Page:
San Diego

‘Pot Professor' Leads Business of Cannabis Course at San Diego City College

The course is the first publicly-subsidized college course on cannabis in California

A community college class in San Diego is giving a whole new meaning to “higher education.”

San Diego City College now offers a two-credit course on the Business of Cannabis. It’s the first publicly-subsidized college course on cannabis in California and Tuesday marked the first day of class.

“Many people thought this is crazy,” recalls Leroy Brady, Ph.D. “This will never go – you’re teaching people to smoke pot.”

Brady chairs the business department at San Diego City College and is teaching the course.

When the dean first pitched the idea of a course on cannabis several years ago, Brady says some of his academic peers laughed.

“I’ve been referred to as the ‘pot doctor’ or the ‘pot professor,’” says Brady.

Brady shrugs off those nicknames as jokes, but the fast-growing legal marijuana industry in California is serious business.

Leafly, a cannabis information website, predicts the cannabis economy will create more than 10,000 new jobs in the Golden State this year alone.

“We’re showing that there’s a way to make money in the cannabis industry,” says Brady. “I mean it’s a billion-dollar business right now, and many corporations are getting into it. It’s on the stock exchange!”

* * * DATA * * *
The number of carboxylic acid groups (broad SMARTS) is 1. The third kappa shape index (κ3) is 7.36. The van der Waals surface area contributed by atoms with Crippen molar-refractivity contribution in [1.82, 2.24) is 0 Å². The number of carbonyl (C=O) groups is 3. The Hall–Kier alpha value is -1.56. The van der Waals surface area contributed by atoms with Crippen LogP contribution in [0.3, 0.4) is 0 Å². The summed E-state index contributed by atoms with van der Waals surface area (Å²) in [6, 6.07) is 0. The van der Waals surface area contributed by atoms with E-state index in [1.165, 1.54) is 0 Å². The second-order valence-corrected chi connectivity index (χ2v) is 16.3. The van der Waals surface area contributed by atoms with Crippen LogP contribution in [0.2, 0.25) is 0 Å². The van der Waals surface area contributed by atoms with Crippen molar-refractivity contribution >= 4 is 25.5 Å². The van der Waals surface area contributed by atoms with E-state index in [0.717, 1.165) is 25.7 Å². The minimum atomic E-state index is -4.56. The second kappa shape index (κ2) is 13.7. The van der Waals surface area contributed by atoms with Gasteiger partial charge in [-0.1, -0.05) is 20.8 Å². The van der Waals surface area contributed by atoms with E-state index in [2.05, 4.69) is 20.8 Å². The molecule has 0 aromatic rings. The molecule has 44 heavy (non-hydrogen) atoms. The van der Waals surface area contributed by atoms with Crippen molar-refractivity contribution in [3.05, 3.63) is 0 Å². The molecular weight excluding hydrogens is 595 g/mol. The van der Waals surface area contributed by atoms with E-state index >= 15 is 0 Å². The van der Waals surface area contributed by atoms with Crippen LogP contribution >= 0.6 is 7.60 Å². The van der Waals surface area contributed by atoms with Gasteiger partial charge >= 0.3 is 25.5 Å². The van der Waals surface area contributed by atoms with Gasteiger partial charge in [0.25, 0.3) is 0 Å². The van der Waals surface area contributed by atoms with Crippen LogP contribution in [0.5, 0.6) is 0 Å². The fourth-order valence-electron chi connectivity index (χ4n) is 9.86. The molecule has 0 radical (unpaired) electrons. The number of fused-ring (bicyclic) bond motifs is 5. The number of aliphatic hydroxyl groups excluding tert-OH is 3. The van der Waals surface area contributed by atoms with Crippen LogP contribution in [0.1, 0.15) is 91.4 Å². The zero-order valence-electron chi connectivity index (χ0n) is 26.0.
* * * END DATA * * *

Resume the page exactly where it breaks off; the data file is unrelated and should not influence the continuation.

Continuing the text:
Brady hopes to expose students to how to roll up profits (legally) in the cannabis industry in ways beyond growing marijuana. The course will explore the ins and outs of running a dispensary and the need for supporting businesses -- like accounting, packaging and security –- opportunities prime for budding entrepreneurs.

“Most people think about cannabis as the growing and the dispensary - and that’s it,” says Brady. “But there’s a lot in between and around it in terms of other businesses.”

There will not be any actual marijuana in the classroom.

“I’m leading them to knowledge,” says Brady. “Not necessarily to smoke.”

Brady feels a community college is uniquely positioned to encourage students who might otherwise be left out of a lucrative industry.

"There's opportunities for women and minorities to get into this field and to be successful in this field,” says Brady.

The course costs $92 which is significantly cheaper than the cost of taking a class at a four-year institution.

A list of guest speakers includes State Assemblyman Todd Gloria and State Treasurer Fiona Ma.

Brady hopes to add more classes next semester and eventually expand the course into a certificate program.

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